That is the definition of a random occurrence. And have you not heard of The Big Bang Theory? Quantum fluctuations? Science explains things already confined to predefined physical laws. With no God or catalyst, science will have to observe an event completely unconnected to anything which produces these set of predefined laws. That's the basis of The Big Bang Theory. An event completely unconnected to anything without a catalyst is science's blind faith.


And again, how can something based on chance be treated as a constant? That is the big a.ssumption radioactive dating relies on. The crutch of radioactive dating is an a.ssumption. How can one be certain when at the core, it rely on an a.ssumption?
ur right and the science community acknowledges it as a THEORY, and even then theres some evidence that lends to the notion that the big bang COULD have happened. but scientists openly admit that its speculatory, whereas ppl with FAITH, dont usually wanna hear from sh*t
 6 years ago '11        #177
Kadillac87 225 heat pts225
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 nightmare said:
the problem wit these types of debates, is that wen the super religious person gets his card pulled, he has no choice but to "move the goal posts" or admit his beliefs are a logical fallacy and ultimately question wat he stands for
Show me where I have been inconsistent with my message? Where have I moved the goal post?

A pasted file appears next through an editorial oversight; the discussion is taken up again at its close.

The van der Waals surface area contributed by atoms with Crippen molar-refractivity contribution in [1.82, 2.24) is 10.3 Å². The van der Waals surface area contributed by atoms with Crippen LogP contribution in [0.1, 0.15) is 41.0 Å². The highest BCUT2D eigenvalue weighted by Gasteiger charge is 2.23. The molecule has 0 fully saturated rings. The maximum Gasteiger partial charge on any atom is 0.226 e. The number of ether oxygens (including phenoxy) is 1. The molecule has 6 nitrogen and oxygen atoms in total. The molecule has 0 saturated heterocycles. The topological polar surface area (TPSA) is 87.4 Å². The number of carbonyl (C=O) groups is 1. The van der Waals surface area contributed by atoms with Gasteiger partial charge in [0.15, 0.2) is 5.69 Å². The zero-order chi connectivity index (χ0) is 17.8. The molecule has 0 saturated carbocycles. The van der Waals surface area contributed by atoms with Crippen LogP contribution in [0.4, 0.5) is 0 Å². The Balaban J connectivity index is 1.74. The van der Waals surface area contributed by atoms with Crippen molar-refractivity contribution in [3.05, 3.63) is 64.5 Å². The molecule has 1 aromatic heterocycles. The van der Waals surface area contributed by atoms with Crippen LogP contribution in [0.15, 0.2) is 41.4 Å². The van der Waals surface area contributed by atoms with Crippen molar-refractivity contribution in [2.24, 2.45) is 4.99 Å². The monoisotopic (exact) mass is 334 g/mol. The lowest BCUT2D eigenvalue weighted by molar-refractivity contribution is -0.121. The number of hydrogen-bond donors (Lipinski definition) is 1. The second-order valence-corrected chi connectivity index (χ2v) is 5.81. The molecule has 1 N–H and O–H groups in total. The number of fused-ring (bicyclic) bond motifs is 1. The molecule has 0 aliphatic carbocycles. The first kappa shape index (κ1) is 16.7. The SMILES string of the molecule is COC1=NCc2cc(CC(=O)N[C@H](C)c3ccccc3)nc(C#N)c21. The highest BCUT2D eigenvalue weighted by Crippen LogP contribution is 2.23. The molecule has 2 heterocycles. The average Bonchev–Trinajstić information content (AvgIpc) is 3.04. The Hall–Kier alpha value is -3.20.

6 years ago '06        #178
nightmare 429 heat pts429
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 Kadillac87 said:
Show me where I have been inconsistent with my message? Where have I moved the goal post?
for example wen dude man was talking about the blind faith that exists in science, u kept prattling on about radioactive decay, going all off the main point
 6 years ago '06        #179
nightmare 429 heat pts429
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 GrownmanJ said:
Kadillac went hard in this thread...
ill give him that much, he dont give up
 6 years ago '11        #180
Kadillac87 225 heat pts225
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 nightmare said:
ur right and the science community acknowledges it as a THEORY, and even then theres some evidence that lends to the notion that the big bang COULD have happened. but scientists openly admit that its speculatory, whereas ppl with FAITH, dont usually wanna hear from sh*t
A lot of things in science are considered THEORY. A lot of things in science are speculatory that you accept as fact. The basis of science is speculatory. It relies on a.ssumptions. As I have said, again and again, how can something speculatory in nature disprove something else you consider speculatory in nature?